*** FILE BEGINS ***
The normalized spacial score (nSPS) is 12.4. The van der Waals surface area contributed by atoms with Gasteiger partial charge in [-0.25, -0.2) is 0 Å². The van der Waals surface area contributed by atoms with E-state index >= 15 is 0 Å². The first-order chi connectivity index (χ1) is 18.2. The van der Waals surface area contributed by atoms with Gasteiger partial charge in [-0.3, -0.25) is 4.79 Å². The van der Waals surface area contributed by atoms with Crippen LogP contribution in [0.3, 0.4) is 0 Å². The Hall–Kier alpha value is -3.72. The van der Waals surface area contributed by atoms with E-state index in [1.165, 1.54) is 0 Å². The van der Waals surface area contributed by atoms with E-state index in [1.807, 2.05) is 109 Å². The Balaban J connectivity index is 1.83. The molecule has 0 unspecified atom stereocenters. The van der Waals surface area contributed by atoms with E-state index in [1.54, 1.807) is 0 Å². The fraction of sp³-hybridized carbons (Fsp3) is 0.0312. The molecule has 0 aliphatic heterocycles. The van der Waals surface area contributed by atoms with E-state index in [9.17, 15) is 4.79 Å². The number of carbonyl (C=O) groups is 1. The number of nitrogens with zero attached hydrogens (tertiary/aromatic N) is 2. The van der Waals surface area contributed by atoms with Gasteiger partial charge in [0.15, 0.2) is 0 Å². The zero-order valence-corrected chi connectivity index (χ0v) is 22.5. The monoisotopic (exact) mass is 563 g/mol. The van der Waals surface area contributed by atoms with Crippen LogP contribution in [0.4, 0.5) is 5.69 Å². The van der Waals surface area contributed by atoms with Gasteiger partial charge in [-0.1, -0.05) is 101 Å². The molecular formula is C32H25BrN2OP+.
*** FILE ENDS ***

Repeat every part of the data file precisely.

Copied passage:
The normalized spacial score (nSPS) is 12.4. The van der Waals surface area contributed by atoms with Gasteiger partial charge in [-0.25, -0.2) is 0 Å². The van der Waals surface area contributed by atoms with E-state index >= 15 is 0 Å². The first-order chi connectivity index (χ1) is 18.2. The van der Waals surface area contributed by atoms with Gasteiger partial charge in [-0.3, -0.25) is 4.79 Å². The van der Waals surface area contributed by atoms with Crippen LogP contribution in [0.3, 0.4) is 0 Å². The Hall–Kier alpha value is -3.72. The van der Waals surface area contributed by atoms with E-state index in [1.165, 1.54) is 0 Å². The van der Waals surface area contributed by atoms with E-state index in [1.807, 2.05) is 109 Å². The Balaban J connectivity index is 1.83. The molecule has 0 unspecified atom stereocenters. The van der Waals surface area contributed by atoms with E-state index in [1.54, 1.807) is 0 Å². The fraction of sp³-hybridized carbons (Fsp3) is 0.0312. The molecule has 0 aliphatic heterocycles. The van der Waals surface area contributed by atoms with E-state index in [9.17, 15) is 4.79 Å². The number of carbonyl (C=O) groups is 1. The number of nitrogens with zero attached hydrogens (tertiary/aromatic N) is 2. The van der Waals surface area contributed by atoms with Gasteiger partial charge in [0.15, 0.2) is 0 Å². The zero-order valence-corrected chi connectivity index (χ0v) is 22.5. The monoisotopic (exact) mass is 563 g/mol. The van der Waals surface area contributed by atoms with Crippen LogP contribution in [0.4, 0.5) is 5.69 Å². The van der Waals surface area contributed by atoms with Gasteiger partial charge in [-0.1, -0.05) is 101 Å². The molecular formula is C32H25BrN2OP+.